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Polar Dip raises $2,200 for IWK

You couldn’t have asked for a better day to freeze your butt off for a good cause.

Sixty-five brave souls took part in Bridges House’s annual Polar Dip last Saturday for the IWK Health Centre – and had a hell of a lot of fun in the process.

On an unseasonably warm February afternoon, booming dance music filled the SUB quad as onlookers gathered around the barbeque and dippers psyched themselves up in the Bridges common room. Nearly everyone was proudly wearing the house colour, including Alicia Cook, whose skin was painted a Smurf-esque shade of blue.

“I decided to do something that I thought no one else would,” she explained. “I’m hoping [it’ll wash off in the pool], so I’m not blue for a couple of days.”

While swim trunks and booty shorts were omnipresent, many dippers took it to the next level by donning outrageous outfits, from Hawaiian hula-dancer grass skirts to full hockey gear. Some even relied on their own natural protection from the elements, as one shirtless dipper declared:

“I’m just hairy as fuck, so I’m gonna be good.”

While everyone present was enjoying the carnival atmosphere, no one forgot why they were subjecting themselves to the sub-zero water. From the beginning, this event has been about raising money for sick children in need, and they were never far from dippers’ thoughts.

“There’s so many people out here, all pumped up to jump for the IWK,” said Bridges proctor Amy Vail. “This year it seems there’s a lot more people from other residences as well.”

One of those was Kidd House’s Danielle Arsenault, who said she was dipping for kids from her native Nova Scotia.

“Being from the coast, I’m used to swimming in pretty cold waters,” she said. “We start swimming in the end of March/beginning of April, so I’m hoping it’s not overly cold.”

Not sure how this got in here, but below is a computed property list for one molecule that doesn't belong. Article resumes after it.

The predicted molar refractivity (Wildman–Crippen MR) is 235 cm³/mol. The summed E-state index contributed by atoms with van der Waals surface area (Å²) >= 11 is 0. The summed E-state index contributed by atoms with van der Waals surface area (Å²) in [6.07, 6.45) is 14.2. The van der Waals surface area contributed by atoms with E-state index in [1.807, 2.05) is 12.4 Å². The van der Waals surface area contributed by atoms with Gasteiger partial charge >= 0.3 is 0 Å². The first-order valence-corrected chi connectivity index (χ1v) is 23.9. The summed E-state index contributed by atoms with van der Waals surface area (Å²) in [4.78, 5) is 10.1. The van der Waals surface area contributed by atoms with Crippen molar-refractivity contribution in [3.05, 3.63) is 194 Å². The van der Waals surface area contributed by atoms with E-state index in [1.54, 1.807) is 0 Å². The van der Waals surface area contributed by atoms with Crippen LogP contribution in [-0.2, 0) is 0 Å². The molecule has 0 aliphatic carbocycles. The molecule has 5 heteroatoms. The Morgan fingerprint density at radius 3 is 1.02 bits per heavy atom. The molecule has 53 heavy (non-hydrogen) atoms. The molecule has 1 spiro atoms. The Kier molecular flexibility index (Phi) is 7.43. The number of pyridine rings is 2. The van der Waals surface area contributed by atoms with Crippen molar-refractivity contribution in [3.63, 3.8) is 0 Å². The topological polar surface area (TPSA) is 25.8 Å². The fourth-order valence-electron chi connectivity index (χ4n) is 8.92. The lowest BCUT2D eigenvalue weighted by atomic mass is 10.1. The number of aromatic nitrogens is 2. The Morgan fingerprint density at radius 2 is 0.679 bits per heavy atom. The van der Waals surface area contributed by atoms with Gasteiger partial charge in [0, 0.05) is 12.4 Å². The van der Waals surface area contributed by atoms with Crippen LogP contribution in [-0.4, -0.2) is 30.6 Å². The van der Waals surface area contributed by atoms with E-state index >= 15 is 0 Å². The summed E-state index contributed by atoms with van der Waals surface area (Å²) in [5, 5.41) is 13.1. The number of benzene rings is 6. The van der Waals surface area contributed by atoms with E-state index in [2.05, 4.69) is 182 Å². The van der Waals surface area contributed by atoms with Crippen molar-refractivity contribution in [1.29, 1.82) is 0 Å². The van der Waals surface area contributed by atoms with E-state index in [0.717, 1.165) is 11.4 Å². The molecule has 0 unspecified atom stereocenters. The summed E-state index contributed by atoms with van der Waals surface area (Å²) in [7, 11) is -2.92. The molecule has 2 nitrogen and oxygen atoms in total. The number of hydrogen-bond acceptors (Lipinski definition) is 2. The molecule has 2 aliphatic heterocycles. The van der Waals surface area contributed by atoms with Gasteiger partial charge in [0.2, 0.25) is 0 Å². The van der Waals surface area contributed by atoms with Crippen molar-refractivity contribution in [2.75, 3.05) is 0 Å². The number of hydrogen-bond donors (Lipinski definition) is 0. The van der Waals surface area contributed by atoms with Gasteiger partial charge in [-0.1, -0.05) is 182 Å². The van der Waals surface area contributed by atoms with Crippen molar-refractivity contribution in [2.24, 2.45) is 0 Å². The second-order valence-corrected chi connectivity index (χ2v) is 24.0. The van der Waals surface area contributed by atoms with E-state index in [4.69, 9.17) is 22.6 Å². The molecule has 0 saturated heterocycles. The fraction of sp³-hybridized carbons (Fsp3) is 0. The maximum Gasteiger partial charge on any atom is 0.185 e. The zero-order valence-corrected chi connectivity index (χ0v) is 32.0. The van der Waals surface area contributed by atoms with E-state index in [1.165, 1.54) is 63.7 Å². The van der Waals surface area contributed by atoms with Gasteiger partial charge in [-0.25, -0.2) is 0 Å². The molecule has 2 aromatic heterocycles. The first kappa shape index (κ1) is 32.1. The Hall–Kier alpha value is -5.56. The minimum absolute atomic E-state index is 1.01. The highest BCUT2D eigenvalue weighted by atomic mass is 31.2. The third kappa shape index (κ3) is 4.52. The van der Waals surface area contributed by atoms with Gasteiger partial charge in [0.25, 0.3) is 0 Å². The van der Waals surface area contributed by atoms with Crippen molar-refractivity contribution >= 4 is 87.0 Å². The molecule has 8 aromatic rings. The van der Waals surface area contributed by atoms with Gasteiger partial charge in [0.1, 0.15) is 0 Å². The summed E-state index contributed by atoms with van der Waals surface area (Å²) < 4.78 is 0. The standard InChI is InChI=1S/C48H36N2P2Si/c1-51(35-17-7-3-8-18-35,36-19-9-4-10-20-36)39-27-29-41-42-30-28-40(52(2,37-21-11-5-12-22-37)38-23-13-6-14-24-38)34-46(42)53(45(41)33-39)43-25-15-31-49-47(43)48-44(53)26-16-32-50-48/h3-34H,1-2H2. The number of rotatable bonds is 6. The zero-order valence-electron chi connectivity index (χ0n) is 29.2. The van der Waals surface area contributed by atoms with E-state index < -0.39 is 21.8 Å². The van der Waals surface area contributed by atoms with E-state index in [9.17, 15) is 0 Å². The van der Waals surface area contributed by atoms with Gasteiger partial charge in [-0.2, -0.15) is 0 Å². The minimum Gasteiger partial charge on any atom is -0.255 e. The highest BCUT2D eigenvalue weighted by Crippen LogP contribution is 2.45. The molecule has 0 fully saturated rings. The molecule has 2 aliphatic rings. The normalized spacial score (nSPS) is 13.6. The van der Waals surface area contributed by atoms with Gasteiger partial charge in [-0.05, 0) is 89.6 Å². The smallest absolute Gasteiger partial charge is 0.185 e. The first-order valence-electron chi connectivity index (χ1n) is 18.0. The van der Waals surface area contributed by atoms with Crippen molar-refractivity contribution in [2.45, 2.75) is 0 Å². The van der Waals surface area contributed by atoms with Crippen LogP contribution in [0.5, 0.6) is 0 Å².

The Polar Dip itself was a brisk half-hour of backflips, belly flops, and divejumps. Cheered on from the sidelines by dozens of spectators, the Bridges faithful took the jump willingly and not-so-willingly – some having to be pushed in by their teammates.

As the dripping-wet undergrads clambered from poolside to the warmth of their residence, the looks on their faces were that of someone who had stared hypothermia straight in the eyes and won.

Or perhaps they just couldn’t feel their faces anymore, as Cailin Adair remarked.

“The worst part was being wet and then jumping out onto the snow,” she said. “I couldn’t feel my feet for like ten minutes.”

The house leadership were front and centre for the entire event, cheering on the dippers with endless enthusiasm. Meaghan Moore, house president, said the new, more affordable donation plan this year led to an increase in jumpers from outside Bridges. While the final amount of money raised was not available at press time, Moore said the house raised $2,200 from the Polar Dip alone – and Bridges has even more fundraisers planned to bolster that amount.

“This is my third [Polar Dip] in a row, and has definitely been the best,” Moore said.

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